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Article "Introduction to libertarianism" - please critique

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Wheylous Posted: Wed, Jul 11 2012 9:35 AM

Along with the effort to start up the website Liberty HQ for education, activism, and leadership, I am writing the universal "what is libertarianism" article.

I want it to

1) be not too long

2) be appealing to reasonable audiences

3) cover the most important bases of libertarianism

I want to address corporatism, the difference between us and the mainstream, and what type of thinking libertarians need to engage in.

I was thinking of outlining it first and then writing it, but I got ahead of myself and wrote it out. It's a bit hectic right now (especially at the end), so I'd like your thoughts on what to add, what to remove, and how to organize it better.

Here it is:

Libertarianism - Liberty HQ

Thanks! Let's get this party started!

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gotlucky replied on Wed, Jul 11 2012 10:14 AM

The essential libertarian contention is that government intervention in the free market fails on both utilitarian and moral grounds. Here we should provide a working definition of "free market":

Isn't the essential libertarian belief the NAP?

Essentially, you own the product of your labor and any other gifts you receive legitimately. No one can say otherwise as long as you are using your property peacefully.

What about when you work for someone else? Though I know what you mean, the bolded seems like it could be misinterpreted as Marxist.

The popular perception of libertarians as "social darwinists" is incorrect on two levels.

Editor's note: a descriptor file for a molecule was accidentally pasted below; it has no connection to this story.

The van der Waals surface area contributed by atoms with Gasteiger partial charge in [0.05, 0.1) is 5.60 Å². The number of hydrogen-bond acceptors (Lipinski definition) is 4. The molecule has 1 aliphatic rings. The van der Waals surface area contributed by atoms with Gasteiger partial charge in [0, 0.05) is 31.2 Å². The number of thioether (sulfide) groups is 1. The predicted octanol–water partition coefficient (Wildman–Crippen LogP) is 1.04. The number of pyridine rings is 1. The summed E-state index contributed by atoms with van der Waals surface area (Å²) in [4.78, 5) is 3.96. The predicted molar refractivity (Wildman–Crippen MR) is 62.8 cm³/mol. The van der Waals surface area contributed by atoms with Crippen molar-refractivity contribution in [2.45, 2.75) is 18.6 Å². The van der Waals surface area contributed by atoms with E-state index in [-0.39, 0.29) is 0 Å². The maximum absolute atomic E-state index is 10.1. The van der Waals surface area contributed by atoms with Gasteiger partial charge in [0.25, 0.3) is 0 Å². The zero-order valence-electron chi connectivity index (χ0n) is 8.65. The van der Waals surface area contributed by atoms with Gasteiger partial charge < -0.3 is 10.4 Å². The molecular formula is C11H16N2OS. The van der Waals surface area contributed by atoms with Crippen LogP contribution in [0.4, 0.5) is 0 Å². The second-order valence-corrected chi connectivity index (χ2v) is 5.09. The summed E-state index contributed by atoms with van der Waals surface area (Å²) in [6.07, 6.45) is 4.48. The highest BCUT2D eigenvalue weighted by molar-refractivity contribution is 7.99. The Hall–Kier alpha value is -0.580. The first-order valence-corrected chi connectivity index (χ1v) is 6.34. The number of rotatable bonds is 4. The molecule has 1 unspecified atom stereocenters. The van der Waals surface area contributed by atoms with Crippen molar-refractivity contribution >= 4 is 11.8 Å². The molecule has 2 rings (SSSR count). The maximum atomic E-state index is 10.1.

To be honest, I've never heard anyone make that claim. And I seriously doubt if most Americans believe that. It is far more likely that most Americans will just think of libertarians as crazy people who want to smoke pot than as social darwinists.

Don't give 'em any ammo!

+1 for mentioning Herbert Spencer

3) Anarcho-capitalists - Possibly the most unpleasant words in our culture slapped together - anarchy and capitalism.

Don't give them freebies! Positive thoughts! Positive thoughts!

Regarding opportunity cost and seen/unseen: you should mention war. Certainly there can be nothing more obvious than spending trillions of dollars on stuff to only destroy them should be able to get the point across about that which is seen and unseen. Sure, maybe you won't convince chickenhawks, but not all Americans are chickenhawks, and you aren't going to convince the chickenhawks anyway.


 

A lot of it looks good, those are just some of the things that popped out to me. Nice work!

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Wheylous replied on Fri, Jul 13 2012 12:56 AM

About the NAP - I didn't know whether to introduce this so early on. Maybe I should do that and then deduce the dislike for government intervention from the NAP proposition.

About the product of labor - yeah, it might give Marxists easy fodder, but explaining it in long form sounds a little clumsy because I'd have to explain homesteading right from the beginning. Like this: "You own the product of your labor from unowned resources and any other transactinos you've made contractually with people who legitimately own other resources and allow you access."

Bump. Come on, guys. Thoughts? JJ, Clayton, Autolykos?

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gotlucky replied on Fri, Jul 13 2012 1:30 AM